To understand how important it is to have a good policy, let’s start by looking at the minimum coverage that you need to have. Firstly, you need car insurance in general; driving without car insurance in Minnesota is illegal and can get you cited for a misdemeanor. But let’s assume you’ve got the bare minimum. All owners of cars driven and primarily used in Minnesota need to have no-fault,liability, and uninsured/underinsured motorist insurance.

No-fault insurance, also called personal injury protection (PIP), will pay for your medical bills and loss of income after a car accident, regardless of who caused the accident. This extends to your household family members, and it will also cover you if you’re a passenger in someone else’s car. The minimum state required limit for your PIP is $20,000, which is paid by your insurer and covers your medical bills regardless of fault.

Liability insurance helps pay for injuries and property damage that result from a car accident for which you are found at fault. The minimum requirements for liability coverage are 30/60/10, meaning $30,000 for injuries per person, $60,000 for total injuries per accident, and $10,000 for property damage. After a car accident you were deemed at fault for, the other driver’s PIP will take effect first, and your liability coverage kicks in if the cost exceeds the other driver’s PIP.

Lastly, uninsured/underinsured motorist coverage helps cover costs of an accident with a driver who’s uninsured or has inadequate insurance. If you get into an accident with an uninsured driver, your uninsured motorist coverage will help pay for the costs once you’ve exhausted the limits of your PIP. Your underinsured motorist coverage does the same for an accident with a driver who’s at fault and underinsured; the coverage takes effect once both your PIP and the other driver’s liability insurance limits have been exceeded.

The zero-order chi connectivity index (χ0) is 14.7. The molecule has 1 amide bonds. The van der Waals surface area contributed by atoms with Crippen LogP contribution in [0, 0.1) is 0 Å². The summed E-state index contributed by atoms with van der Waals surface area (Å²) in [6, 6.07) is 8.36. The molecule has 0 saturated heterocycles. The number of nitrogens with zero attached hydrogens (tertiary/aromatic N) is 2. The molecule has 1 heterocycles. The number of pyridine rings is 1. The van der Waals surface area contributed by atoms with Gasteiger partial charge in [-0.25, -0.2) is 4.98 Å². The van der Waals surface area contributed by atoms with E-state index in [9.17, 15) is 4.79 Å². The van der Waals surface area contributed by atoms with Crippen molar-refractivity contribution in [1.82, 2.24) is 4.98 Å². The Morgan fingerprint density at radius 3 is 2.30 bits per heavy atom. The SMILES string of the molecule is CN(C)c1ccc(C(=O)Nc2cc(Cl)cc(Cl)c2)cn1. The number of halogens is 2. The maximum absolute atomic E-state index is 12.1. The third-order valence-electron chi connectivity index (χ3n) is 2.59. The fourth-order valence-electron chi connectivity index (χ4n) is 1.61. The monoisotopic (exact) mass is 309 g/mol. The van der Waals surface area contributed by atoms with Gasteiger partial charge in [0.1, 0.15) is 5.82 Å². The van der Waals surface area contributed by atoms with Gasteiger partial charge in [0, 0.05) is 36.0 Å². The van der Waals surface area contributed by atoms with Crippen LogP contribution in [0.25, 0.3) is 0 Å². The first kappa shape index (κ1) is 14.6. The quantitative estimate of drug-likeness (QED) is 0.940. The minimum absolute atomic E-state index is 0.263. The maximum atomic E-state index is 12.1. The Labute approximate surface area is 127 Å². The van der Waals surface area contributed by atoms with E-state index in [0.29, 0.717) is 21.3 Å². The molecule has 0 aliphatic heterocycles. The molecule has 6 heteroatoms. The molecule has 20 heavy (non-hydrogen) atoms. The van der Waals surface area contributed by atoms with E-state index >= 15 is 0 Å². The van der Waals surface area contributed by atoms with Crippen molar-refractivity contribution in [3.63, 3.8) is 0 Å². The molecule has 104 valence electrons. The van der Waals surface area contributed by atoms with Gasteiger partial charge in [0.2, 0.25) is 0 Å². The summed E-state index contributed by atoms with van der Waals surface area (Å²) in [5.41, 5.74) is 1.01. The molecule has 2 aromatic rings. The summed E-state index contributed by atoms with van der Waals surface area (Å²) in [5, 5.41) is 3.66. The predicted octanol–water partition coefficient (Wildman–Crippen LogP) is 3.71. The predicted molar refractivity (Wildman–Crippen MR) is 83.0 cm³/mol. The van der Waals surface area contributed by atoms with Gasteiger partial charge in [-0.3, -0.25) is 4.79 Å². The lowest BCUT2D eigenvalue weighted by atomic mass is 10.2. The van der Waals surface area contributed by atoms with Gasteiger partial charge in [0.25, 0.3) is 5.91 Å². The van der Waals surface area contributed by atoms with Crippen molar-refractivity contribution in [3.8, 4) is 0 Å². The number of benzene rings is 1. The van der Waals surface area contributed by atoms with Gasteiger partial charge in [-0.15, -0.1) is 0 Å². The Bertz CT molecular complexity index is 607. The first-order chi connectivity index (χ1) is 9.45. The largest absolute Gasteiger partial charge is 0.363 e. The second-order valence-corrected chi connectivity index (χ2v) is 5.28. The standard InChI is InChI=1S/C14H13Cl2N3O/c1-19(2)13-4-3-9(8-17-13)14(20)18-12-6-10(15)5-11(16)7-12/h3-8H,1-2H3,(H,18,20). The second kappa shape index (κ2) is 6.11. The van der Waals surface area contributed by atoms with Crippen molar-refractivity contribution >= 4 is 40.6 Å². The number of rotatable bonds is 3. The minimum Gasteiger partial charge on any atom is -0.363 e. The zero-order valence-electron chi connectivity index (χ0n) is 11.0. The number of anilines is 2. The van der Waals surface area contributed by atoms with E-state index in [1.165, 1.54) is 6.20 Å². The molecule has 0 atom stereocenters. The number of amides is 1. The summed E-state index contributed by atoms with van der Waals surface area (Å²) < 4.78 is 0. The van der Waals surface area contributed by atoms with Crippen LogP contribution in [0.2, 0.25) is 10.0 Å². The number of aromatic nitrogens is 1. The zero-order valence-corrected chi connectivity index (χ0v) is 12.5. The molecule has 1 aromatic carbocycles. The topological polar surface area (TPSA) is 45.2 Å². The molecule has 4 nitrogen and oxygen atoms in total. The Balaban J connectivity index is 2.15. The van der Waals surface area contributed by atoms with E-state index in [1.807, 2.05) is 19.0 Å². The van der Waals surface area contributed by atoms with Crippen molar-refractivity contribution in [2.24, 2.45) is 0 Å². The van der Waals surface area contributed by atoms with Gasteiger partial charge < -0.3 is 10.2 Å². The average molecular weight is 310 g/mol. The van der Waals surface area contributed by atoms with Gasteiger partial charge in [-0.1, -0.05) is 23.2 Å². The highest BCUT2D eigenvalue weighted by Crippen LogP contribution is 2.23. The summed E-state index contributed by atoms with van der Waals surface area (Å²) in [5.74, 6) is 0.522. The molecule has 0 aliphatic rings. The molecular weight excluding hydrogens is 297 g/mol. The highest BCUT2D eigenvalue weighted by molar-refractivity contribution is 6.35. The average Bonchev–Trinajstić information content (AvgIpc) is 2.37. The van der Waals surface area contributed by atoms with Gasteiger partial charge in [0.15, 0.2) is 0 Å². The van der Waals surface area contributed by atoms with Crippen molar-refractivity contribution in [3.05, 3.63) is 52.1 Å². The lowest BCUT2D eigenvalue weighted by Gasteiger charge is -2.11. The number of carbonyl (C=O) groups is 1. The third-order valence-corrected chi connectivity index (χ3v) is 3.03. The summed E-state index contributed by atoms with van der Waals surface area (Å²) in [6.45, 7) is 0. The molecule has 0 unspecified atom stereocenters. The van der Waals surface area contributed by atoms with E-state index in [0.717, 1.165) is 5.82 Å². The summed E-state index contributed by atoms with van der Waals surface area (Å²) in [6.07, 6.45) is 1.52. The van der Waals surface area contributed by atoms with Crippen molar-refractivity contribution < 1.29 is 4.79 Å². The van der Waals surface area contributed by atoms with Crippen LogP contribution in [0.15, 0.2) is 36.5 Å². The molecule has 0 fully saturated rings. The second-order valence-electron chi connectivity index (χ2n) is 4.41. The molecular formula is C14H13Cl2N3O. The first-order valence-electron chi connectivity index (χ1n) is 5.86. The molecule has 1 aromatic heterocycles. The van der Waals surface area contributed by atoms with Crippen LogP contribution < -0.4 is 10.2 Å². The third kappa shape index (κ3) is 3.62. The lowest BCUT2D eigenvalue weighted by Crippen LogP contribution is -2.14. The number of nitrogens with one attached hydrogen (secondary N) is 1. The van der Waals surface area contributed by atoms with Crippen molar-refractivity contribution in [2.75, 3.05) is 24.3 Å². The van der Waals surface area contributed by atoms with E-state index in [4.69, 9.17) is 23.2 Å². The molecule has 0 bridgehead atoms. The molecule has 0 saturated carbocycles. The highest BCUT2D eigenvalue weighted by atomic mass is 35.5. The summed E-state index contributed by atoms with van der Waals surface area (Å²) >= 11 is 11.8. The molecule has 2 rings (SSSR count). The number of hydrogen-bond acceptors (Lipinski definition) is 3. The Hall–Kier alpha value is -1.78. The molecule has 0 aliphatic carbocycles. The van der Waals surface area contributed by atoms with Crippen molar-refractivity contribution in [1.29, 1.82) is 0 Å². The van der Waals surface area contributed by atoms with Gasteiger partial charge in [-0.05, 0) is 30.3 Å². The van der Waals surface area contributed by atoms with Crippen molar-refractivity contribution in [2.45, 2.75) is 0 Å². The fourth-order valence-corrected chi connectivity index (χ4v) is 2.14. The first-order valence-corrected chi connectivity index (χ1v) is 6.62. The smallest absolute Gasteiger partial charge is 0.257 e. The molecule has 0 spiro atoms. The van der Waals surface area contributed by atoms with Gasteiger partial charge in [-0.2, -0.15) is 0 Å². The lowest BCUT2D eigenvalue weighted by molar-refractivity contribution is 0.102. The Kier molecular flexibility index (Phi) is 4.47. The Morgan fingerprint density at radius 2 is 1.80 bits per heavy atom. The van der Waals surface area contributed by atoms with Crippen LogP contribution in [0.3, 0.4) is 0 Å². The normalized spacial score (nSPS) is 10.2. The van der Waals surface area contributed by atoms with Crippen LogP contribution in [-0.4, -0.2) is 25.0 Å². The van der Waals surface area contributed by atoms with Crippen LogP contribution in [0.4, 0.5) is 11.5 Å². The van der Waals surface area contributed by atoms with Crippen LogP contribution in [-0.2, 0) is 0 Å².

With three different types of insurance and thousands of dollars worth of coverage, this required coverage might seem satisfactory or even unnecessary. But understanding adequate coverage means thinking about the situations on the road that cause it to take effect. This is when we start to see how low liability limits often create insufficient coverage. Let’s say you just got into an accident for which you are at fault, and you and the other driver both have the minimum amount of required coverage. Both your car and the one you hit have a few people in them, and the cars are seriously damaged. If everyone involved has PIP coverage, $20,000 will go towards their injuries. But if anyone is seriously injured, medical bills could cost tens of thousands more than that. Your $60,000 of liability insurance per accident wouldn’t be nearly enough to cover the medical bills for seriously injured passengers, even after everyone’s PIP has kicked in. This scenario assumes that the other driver is nice enough to not sue you, as a lawsuit could cost you hundreds of thousands more (which adequate liability limits would also cover). Also, you’ll have to pay for the damage to your car entirely out of pocket in the event your property damage limit was reached in order to pay for the other vehicles. This kind of catastrophe is certainly unlikely, but disasters like this happen every day. It is for this reason that nearly every state in the U.S. requires auto insurance, and it highlights the importance of getting adequate coverage to give you a financial safety net when things go wrong on the road.

Adding extra coverage to the minimum requirements might seem expensive, but the price of better coverage may surprise you, and there are some ways to lower your premium. The most important thing to remember is that increasing your coverage often affects your premium only slightly. Especially if you’ve got minimum coverage, extending the depth and breadth of your policy is often a no-brainer because it provides important coverage for only a marginally higher premium. Doubling your liability limits, for example, will not double your premium; you’ll get twice the coverage for probably less than ten dollars more per month. This may sound illogical, but a small increase in premiums is a lot of money for a big insurance company.

There are also several ways to lower your premium via discounts. Basic discounts such as a good driving record are usually applied automatically, but some discounts are available only if you look for them and take action. If you take a defensive driving course, for example, you may be eligible for a discount. If your driving habits change, and you’re now driving rarely or only for pleasure, let your insurance company know; they will likely lower your premium. For the insurance company, auto insurance is all about assessing your risk as a driver and combining it with your desired coverage to come up with a price. For you, auto insurance is about being secure and protected from disaster while paying a reasonable price. Nobody wants to get into an accident, and everyone wants to feel safe. This is why the insurance system works, and the only way to take advantage of it is to talk with your agent to find the coverage that’s right for you.

M.E.